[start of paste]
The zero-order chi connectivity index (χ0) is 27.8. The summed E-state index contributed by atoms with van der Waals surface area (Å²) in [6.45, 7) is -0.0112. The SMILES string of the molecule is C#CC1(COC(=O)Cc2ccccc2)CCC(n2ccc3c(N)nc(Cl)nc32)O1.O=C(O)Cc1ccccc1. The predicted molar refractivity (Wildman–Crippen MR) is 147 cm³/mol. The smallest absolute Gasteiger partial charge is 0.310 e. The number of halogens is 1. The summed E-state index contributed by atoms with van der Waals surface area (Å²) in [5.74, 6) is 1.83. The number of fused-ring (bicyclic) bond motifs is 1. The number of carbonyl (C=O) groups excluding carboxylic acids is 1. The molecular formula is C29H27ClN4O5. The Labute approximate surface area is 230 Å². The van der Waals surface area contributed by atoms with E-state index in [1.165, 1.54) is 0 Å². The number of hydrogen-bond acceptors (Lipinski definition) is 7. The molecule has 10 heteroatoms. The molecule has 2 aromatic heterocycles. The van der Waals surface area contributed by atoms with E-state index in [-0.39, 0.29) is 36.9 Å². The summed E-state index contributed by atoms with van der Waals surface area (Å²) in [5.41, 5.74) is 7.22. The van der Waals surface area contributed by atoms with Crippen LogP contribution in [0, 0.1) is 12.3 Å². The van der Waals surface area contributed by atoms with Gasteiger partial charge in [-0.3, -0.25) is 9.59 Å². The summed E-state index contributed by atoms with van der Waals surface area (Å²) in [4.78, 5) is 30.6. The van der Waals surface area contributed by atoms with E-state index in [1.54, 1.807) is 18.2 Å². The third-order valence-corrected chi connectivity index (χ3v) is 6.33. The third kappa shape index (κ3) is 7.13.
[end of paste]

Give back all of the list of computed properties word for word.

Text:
The zero-order chi connectivity index (χ0) is 27.8. The summed E-state index contributed by atoms with van der Waals surface area (Å²) in [6.45, 7) is -0.0112. The SMILES string of the molecule is C#CC1(COC(=O)Cc2ccccc2)CCC(n2ccc3c(N)nc(Cl)nc32)O1.O=C(O)Cc1ccccc1. The predicted molar refractivity (Wildman–Crippen MR) is 147 cm³/mol. The smallest absolute Gasteiger partial charge is 0.310 e. The number of halogens is 1. The summed E-state index contributed by atoms with van der Waals surface area (Å²) in [5.74, 6) is 1.83. The number of fused-ring (bicyclic) bond motifs is 1. The number of carbonyl (C=O) groups excluding carboxylic acids is 1. The molecular formula is C29H27ClN4O5. The Labute approximate surface area is 230 Å². The van der Waals surface area contributed by atoms with E-state index in [1.165, 1.54) is 0 Å². The number of hydrogen-bond acceptors (Lipinski definition) is 7. The molecule has 10 heteroatoms. The molecule has 2 aromatic heterocycles. The van der Waals surface area contributed by atoms with E-state index in [-0.39, 0.29) is 36.9 Å². The summed E-state index contributed by atoms with van der Waals surface area (Å²) in [5.41, 5.74) is 7.22. The van der Waals surface area contributed by atoms with Crippen LogP contribution in [0, 0.1) is 12.3 Å². The van der Waals surface area contributed by atoms with Gasteiger partial charge in [-0.3, -0.25) is 9.59 Å². The summed E-state index contributed by atoms with van der Waals surface area (Å²) in [4.78, 5) is 30.6. The van der Waals surface area contributed by atoms with E-state index in [1.54, 1.807) is 18.2 Å². The third-order valence-corrected chi connectivity index (χ3v) is 6.33. The third kappa shape index (κ3) is 7.13.